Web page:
Learning, and Not

By Dave Fratello | May 29th, 2009
This week there's another big, early-90s build in the Tree Section that's priced in the lower 400s per square foot – evidence that sellers are learning from recent experience.

It's 2400 N. Poinsettia, several doors south of Marine. The home is big (4br/5ba, 3650 sq. ft.) and, though its early-90s vintage is apparent in some of the construction, the updates make it one of the crispest among similar offerings we've seen recently.

The start price of $1.599m looks realistic, with, perhaps, a little extra built in. The PPSF to begin is $438/PSF.

This one's open Sunday, 1-4pm, and we'll go ahead and project that a crowd will attend.

There was a time when the $1.5m range got you 2,000-2,500 sq. ft., but here we are looking at 3,650 sq. ft. in that price range. Not bad, and definitely an indicator of the state of our market.

At least 3 recent sales factor into this price:
  • 1608 Poinsettia (1990 build, 5br/4ba, 3625 sq. ft.) closed in late in April for $1.530m, or $422/PSF;
  • 2600 Poinsettia (in escrow, a 2000 build, 4br/4ba, 3200 sq. ft.), which has a directly comparable location, just a few doors north of Marine. Inside, the home is lovely and the little patio out back is finely customized for outdoor living. Began at $1.899m in late Sept. 2008, last at $1.569m ($489/PSF), and it won't close that high.
We will note here that all 3 of the sold listings above tried starting considerably above the 400s in PPSF and wound up coming to earth. 2400 Poinsettia seems to be starting on earth, learning from the neighbors and comps. Time will tell.

Not so fully trying to learn the lesson: 513 N. Dianthus (3br/3ba, 2475 sq. ft.) in the Hills.

Oddly enough, this is the third contiguous home to go on market in the past year or so, the others being:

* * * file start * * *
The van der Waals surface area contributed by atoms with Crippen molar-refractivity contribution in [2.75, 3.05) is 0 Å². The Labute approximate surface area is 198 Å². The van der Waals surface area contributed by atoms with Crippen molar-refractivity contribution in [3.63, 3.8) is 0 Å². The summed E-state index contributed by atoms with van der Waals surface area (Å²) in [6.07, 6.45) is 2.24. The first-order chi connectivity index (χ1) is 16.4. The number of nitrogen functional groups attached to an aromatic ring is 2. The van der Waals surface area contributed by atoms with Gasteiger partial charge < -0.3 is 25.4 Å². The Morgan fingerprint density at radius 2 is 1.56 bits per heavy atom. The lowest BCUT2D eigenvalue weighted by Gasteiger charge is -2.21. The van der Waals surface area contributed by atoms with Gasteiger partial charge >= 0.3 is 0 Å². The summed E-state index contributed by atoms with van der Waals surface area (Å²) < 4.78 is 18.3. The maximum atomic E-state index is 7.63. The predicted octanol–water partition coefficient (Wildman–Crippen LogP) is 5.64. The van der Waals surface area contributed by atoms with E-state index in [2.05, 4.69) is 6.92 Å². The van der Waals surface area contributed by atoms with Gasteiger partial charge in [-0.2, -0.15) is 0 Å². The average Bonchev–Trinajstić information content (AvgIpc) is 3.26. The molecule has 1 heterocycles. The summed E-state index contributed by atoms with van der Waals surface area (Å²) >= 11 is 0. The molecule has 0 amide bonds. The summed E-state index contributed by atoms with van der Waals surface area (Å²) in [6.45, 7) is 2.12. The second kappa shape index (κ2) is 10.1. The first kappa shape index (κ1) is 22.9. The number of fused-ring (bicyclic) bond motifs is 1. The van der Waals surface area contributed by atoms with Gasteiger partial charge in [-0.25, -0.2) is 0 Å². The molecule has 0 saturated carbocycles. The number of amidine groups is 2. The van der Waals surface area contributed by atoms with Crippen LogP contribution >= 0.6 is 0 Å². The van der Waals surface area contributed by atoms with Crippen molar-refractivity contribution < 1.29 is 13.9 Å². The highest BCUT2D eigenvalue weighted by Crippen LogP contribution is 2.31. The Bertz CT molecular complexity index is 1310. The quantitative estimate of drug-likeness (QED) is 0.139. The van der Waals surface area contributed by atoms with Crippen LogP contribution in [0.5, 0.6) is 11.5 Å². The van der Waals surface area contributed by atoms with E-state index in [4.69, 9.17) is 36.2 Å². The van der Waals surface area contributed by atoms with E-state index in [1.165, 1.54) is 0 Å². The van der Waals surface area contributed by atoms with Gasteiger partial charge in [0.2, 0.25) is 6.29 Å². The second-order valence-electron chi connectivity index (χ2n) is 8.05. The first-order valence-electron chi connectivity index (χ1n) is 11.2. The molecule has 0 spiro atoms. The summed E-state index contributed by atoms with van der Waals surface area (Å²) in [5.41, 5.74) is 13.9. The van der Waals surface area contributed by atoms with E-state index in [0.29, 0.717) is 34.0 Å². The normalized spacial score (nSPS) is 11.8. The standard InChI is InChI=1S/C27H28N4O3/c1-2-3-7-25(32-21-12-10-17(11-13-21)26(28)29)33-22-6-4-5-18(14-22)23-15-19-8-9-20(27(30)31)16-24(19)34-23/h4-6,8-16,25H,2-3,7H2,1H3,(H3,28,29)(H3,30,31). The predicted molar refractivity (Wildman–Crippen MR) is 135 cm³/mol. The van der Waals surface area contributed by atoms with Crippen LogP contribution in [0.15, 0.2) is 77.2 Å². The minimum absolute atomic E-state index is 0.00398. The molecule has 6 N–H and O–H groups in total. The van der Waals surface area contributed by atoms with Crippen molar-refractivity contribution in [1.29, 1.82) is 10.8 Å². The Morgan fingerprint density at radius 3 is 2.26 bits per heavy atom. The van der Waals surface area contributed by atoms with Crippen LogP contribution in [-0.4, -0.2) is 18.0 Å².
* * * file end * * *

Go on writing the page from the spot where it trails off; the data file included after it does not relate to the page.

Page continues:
• 511 Dianthus (3br/2ba, 1900 sq. ft.), which began last Spring at $1.429m, a tad above market, and adjusted all the way down to $1.125m (that's $592/PSF) while freshening up the 60s-vintage, boxy home along the way. But the price was always a bit behind the market and the listing went rental instead.
  • 509 Dianthus (3br/3ba, 2250 sq. ft.) sold in a little more than a month this year. There was also some real adjusting. The start price of $1.350m gave way to a final sale price of $1.150m, or $511/PSF. The home was superior to 511 Dianthus in light of wide-ranging remodeling work that gave the home some of the flavor of newer construction.
Now, of the 3 contiguous homes, 513 Dianthus is clearly the senior partner. It's gorgeous, as the pics clearly tell.

It's open this weekend (Sun. 2-4pm) and will certainly get a mention in our "Weekend Opens" feature.

But even with a very recent, smashing remodel – as is the case here – what you've got is still a smallish home on a skinny lot on Dianthus.

No matter how much better tricked-out than the neighbors, it's hard to make the argument that this home is worth literally 50% more per square foot than the neighbor at 509 Dianthus that just closed. (Current price is $769/PSF, versus $511/PSF at 509 Dianthus.)

No doubt, part of what is driving the price here is the acquisition price in Oct. 2007. (Uh-oh.) Someone paid $1.650m not quite 2 years ago, then went to work updating the property. (The listing says the home was "completely upgraded in 2008.")

We get the sense that the sellers are trying not to learn from the selling experience of their neighbors. Their property is just too different, too special. And that attitude is fine, provided they don't fully intend to sell.

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